By Sadiq Abubakar
Chairman of the Borno state council of Livestock Dealers Association (LDA), Alhaji Mohammed Abubakar, has appealed to the Nigerian Army and other security agencies at the Chad and Cameroun borders to, as a matter of public importance, reopen all the borders or allow livestock importation into the state.
He also called on the federal government to intervene in providing them adequate security to enable them continue their normal life and businesses under a peaceful atmosphere in the state.
Mohammed made the appeal in Maiduguri yesterday, following the reopening of the Maiduguri Central Abattoir Market which was closed down by the state government few months ago for general renovation, rehabilitation, and fencing.
The chairman explained that since the Boko Haram insurgency started, businesses at the market were grounded, livestock dealers no longer get the right cattle and goats or rams to transact business or transport down to the south and east.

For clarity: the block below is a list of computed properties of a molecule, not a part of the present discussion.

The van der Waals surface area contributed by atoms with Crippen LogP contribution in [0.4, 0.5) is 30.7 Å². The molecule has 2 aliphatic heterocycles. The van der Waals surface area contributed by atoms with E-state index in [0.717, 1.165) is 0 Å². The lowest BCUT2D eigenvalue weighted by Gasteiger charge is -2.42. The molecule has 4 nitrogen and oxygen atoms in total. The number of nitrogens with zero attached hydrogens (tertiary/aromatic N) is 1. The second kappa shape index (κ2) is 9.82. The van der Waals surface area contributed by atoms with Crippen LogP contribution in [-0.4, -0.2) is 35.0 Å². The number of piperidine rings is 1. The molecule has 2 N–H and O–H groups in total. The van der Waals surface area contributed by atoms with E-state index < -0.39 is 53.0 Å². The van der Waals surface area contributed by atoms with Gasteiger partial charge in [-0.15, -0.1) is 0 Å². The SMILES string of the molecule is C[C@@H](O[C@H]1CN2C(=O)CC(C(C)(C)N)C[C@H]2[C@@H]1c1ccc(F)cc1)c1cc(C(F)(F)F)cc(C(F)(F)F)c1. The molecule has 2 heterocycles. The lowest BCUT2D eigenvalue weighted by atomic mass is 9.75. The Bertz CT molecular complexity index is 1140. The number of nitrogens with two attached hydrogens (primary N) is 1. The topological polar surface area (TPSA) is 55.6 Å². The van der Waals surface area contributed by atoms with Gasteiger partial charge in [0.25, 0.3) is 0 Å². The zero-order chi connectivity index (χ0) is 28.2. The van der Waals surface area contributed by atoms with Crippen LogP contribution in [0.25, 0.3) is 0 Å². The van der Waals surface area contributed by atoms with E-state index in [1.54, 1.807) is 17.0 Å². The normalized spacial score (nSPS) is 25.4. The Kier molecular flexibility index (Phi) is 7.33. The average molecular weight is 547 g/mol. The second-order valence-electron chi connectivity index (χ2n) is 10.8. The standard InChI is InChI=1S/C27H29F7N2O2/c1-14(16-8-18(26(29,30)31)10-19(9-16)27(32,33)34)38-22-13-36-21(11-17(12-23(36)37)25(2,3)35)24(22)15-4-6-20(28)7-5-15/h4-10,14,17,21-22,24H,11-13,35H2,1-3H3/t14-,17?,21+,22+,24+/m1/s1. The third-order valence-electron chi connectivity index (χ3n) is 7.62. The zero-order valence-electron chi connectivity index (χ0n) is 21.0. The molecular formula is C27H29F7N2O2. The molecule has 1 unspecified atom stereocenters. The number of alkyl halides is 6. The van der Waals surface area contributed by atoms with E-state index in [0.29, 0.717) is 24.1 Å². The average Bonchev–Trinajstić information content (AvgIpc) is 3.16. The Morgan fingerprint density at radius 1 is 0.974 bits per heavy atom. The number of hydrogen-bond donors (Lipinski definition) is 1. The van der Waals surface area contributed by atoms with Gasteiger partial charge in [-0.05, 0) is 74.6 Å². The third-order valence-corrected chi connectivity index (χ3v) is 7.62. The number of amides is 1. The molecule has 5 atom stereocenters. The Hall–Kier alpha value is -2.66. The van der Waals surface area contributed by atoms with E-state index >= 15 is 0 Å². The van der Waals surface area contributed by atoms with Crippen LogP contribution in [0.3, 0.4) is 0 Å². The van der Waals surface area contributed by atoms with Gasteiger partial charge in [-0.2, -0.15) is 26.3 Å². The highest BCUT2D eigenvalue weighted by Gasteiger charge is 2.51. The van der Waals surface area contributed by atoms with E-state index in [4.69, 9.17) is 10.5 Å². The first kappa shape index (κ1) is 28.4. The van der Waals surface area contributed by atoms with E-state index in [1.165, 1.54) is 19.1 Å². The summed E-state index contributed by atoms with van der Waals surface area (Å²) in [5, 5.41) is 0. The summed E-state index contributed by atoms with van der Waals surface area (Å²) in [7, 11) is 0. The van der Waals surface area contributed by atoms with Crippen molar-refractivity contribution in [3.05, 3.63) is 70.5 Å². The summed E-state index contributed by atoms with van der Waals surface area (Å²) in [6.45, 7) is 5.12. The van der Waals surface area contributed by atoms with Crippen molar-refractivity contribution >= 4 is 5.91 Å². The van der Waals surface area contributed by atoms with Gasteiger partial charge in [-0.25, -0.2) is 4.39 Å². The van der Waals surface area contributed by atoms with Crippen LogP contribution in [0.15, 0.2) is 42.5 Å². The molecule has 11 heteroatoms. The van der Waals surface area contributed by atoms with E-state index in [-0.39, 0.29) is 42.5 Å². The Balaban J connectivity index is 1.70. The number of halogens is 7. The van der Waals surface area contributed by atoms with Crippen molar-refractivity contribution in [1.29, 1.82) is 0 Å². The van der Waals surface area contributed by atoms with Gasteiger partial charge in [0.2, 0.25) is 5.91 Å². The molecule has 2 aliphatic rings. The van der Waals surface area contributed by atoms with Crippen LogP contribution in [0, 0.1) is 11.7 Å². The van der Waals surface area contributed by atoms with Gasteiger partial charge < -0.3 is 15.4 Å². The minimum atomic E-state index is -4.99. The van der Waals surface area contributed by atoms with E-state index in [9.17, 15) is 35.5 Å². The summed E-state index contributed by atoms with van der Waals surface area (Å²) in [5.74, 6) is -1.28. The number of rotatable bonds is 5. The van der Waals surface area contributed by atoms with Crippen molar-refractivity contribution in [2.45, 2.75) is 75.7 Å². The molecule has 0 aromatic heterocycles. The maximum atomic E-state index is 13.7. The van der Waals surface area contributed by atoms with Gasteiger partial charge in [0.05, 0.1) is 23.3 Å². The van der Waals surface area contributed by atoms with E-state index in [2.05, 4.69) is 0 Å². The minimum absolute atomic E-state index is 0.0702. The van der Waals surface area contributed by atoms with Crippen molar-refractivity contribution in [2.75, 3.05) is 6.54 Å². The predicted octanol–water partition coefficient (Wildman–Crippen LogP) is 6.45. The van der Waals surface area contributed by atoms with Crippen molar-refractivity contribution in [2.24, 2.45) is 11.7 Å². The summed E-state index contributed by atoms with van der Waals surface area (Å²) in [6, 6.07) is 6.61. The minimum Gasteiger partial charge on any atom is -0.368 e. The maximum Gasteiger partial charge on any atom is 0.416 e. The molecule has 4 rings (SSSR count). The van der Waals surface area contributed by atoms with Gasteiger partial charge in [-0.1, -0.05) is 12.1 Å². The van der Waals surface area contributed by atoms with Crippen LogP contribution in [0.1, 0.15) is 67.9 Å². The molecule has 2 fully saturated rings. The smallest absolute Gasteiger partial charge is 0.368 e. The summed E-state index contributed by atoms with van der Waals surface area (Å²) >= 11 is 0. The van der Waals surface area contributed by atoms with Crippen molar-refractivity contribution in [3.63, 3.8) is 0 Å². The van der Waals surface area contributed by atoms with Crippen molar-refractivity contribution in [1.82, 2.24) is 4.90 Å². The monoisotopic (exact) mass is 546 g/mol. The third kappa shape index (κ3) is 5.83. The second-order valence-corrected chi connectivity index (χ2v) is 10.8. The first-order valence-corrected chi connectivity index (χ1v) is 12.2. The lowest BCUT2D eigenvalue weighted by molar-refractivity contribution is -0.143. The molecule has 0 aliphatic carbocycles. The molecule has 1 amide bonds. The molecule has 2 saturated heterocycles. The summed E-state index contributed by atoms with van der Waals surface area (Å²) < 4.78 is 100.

He added that the same thing goes with the butchers as they don’t get healthy and adequate livestock to slaughert for business resulting to hike in the cost of meat and beef as well as skin and hires business which most of to customers that patronize the market come from the south and east as well as neighbouring countries of Cameroon and Chad Republics.
According to him, the insurgency has drastically grounded businesses at the market and compelled most of the livestock dealers to relocate to neighbouring states of Adamawa, Taraba, Gombe and Yobe states to purchase healthy and better cows, sheep, goats and rams.
Alhaji Abubakar, however, solicited for the support and assistance of both the state and federal government to come to the aid of the livestock dealers and butchers as well as the labourers to lift the ban on the border closure.
He also urged the government to expedite efforts to repairs all the federal roads linking the borders to ease movement of heavy vehicles along the routes and enhance socio economic activities as well as boost revenue generation.
He noted that, allowing full activities to return with the provision of adequate security at the kasuwan Shanu and abattoir complex, were the best options for both the government and beneficiaries of the relative peace in the state.